Michael Fick: his LSTC memories aren’t tied to a building

Michael Fick (MDiv, 2004)

When Michael Fick (MDiv, 2004) first heard about the impending sale of LSTC’s property he felt “a kind of sadness.” But as he reflected on the reality of the situation, different thoughts and feelings emerged.

“I began to think about what I loved most about my time at LSTC,” he says. “It was the excellent teaching. It was being in an environment where you were free to ask hard questions, where students and faculty intermingled frequently, and where I had opportunities to learn about people whose experiences were very different than mine. … It dawned on me that none of those memories were particularly tied to a building.”

The challenges of the relationship between faith and place have become ubiquitous this side of the pandemic. In fact, as the leader of the LSTC alumni board and in anticipation of the impending sale of the building, Fick sees opportunities that mirror those of his Andersonville congregation, such as in person worship not being the only option for members of Ebenezer Lutheran Church.

“At this moment I feel like I’m in the process of regathering the flock in a lot of ways,” he says. “We have to reimagine how we are back in person.”

Fick acknowledges that “we all need a little extra grace right now” in a time of palpable political and social flux, but that communities of faith can be the support that people need as they reimagine their lives post-pandemic.

Flexibility, resilience and evolution are necessary, Fick says. “Creating an environment where people can begin to rebuild connections to one another is part of our calling, and it’s part of my calling,” he says. That doesn’t mean that everything will remain the same. In fact, Fick says he has three columns in his mind that he mentally sorts things into:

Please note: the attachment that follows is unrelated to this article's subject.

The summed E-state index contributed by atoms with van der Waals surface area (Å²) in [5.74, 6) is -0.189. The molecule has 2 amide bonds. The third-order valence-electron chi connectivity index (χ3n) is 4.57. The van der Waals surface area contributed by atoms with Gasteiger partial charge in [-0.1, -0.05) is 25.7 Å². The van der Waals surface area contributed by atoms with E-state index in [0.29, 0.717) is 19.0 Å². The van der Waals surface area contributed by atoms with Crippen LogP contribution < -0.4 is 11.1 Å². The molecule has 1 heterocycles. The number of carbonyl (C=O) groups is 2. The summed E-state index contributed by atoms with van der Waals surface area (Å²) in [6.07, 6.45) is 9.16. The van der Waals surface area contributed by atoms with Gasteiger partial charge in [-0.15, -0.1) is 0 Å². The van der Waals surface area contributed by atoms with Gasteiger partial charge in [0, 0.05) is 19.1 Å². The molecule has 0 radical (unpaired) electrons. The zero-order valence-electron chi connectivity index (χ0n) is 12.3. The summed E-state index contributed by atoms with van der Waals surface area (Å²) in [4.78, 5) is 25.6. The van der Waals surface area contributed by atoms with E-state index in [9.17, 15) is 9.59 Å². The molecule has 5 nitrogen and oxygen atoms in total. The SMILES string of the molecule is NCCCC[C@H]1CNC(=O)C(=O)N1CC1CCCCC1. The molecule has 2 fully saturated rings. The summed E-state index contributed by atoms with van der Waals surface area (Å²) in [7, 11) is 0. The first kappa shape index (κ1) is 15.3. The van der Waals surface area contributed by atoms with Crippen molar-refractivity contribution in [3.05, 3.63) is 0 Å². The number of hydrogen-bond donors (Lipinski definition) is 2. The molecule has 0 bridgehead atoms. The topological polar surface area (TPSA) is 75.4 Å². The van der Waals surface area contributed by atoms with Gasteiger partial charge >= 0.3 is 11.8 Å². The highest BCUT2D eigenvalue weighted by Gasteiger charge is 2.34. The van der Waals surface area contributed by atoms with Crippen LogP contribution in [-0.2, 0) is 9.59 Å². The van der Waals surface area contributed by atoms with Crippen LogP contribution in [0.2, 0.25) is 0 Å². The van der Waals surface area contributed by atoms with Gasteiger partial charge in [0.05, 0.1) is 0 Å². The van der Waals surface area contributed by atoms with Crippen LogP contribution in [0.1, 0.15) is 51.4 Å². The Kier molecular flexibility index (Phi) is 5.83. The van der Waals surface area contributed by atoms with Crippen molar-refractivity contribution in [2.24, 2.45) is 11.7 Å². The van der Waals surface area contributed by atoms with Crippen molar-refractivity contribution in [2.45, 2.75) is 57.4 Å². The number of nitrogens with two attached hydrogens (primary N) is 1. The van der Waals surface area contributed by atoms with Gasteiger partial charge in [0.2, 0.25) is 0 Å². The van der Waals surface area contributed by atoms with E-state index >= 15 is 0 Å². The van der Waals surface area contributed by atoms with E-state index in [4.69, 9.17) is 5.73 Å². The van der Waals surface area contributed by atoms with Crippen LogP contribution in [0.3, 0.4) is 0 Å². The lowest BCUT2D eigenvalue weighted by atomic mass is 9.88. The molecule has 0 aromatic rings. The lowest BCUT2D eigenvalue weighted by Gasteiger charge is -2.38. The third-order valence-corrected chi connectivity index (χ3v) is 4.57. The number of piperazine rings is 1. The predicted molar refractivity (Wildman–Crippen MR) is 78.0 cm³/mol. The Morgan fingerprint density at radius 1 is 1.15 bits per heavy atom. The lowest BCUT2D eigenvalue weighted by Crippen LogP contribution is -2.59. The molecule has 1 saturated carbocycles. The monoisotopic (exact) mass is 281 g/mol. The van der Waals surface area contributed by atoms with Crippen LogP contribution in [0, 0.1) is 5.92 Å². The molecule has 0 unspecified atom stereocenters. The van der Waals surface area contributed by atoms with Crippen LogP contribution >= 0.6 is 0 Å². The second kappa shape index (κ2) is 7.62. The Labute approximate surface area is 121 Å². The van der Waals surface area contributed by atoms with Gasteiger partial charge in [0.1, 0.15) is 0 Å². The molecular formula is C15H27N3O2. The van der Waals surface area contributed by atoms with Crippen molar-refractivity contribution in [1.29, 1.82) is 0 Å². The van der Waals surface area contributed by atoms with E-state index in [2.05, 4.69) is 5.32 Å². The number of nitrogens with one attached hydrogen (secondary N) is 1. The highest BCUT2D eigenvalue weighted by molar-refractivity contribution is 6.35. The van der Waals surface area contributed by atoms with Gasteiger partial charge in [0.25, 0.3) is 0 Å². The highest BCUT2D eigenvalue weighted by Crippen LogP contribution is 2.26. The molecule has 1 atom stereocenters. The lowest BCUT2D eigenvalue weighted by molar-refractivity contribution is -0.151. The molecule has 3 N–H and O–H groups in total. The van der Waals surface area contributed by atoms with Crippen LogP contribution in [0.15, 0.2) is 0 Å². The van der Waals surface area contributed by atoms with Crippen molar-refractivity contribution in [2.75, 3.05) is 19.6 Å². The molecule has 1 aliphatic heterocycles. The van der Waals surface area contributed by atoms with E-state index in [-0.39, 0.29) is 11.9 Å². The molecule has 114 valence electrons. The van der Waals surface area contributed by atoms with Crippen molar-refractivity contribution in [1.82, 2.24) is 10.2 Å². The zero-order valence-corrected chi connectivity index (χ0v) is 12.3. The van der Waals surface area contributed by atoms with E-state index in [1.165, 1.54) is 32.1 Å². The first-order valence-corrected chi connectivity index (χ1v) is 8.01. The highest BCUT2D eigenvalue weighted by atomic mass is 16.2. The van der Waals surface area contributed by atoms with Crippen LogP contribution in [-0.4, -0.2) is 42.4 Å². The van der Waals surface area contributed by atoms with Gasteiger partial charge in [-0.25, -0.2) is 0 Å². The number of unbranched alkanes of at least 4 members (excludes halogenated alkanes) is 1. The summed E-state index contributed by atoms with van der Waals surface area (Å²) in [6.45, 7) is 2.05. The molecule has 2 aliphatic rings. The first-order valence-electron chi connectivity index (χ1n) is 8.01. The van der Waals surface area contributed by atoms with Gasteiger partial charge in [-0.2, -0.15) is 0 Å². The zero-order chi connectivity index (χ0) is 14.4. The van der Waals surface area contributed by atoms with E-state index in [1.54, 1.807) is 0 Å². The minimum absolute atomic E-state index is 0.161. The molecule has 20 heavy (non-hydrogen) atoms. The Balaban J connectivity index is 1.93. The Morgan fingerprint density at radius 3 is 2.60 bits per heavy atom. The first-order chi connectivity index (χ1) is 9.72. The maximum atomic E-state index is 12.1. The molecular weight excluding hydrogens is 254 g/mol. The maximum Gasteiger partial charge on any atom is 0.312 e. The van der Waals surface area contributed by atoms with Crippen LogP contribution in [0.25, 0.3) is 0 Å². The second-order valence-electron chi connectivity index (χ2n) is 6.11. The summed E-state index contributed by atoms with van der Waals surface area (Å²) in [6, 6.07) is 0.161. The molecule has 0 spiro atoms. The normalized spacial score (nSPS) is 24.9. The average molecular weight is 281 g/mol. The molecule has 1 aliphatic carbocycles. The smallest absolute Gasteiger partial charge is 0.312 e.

• Things to restore just as they were because they were awesome then and they’re awesome now.
  • Things to reimagine because the world is different, and things can’t work as they did before. But the need for those things remains.
  • Things to give a dignified funeral to. Thank them for their service and let them go because the needs they once met no longer exist.

If creating in-person opportunities falls into the first column, Fick says the second column of reimagining has produced equally beautiful realities. One of those realities is expanding the community center component of Ebenezer, which now hosts offices for the American Indian Association of Illinois, the Ghanaian Presbyterian Congregation, and a Zen Buddhist community.

With many different communities and faiths together, Fick sees firsthand the beauty of faith, connection and ritual. “Pastorally, I connect with [this diversity] because it’s an outward expression of how I was formed at LSTC,” he says.

“The impending move of LSTC’s physical space is akin to the reimaging that is going on in many church spaces right now,” he says. “Things may not happen the way they did in the past, but the need for theological education and formation remains. It’s my belief that LSTC will occupy a new kind of space that will allow us to continue our core mission, which remains the same.” 

By Rhiannon Koehler, a writer, editor and content director in Chicago.

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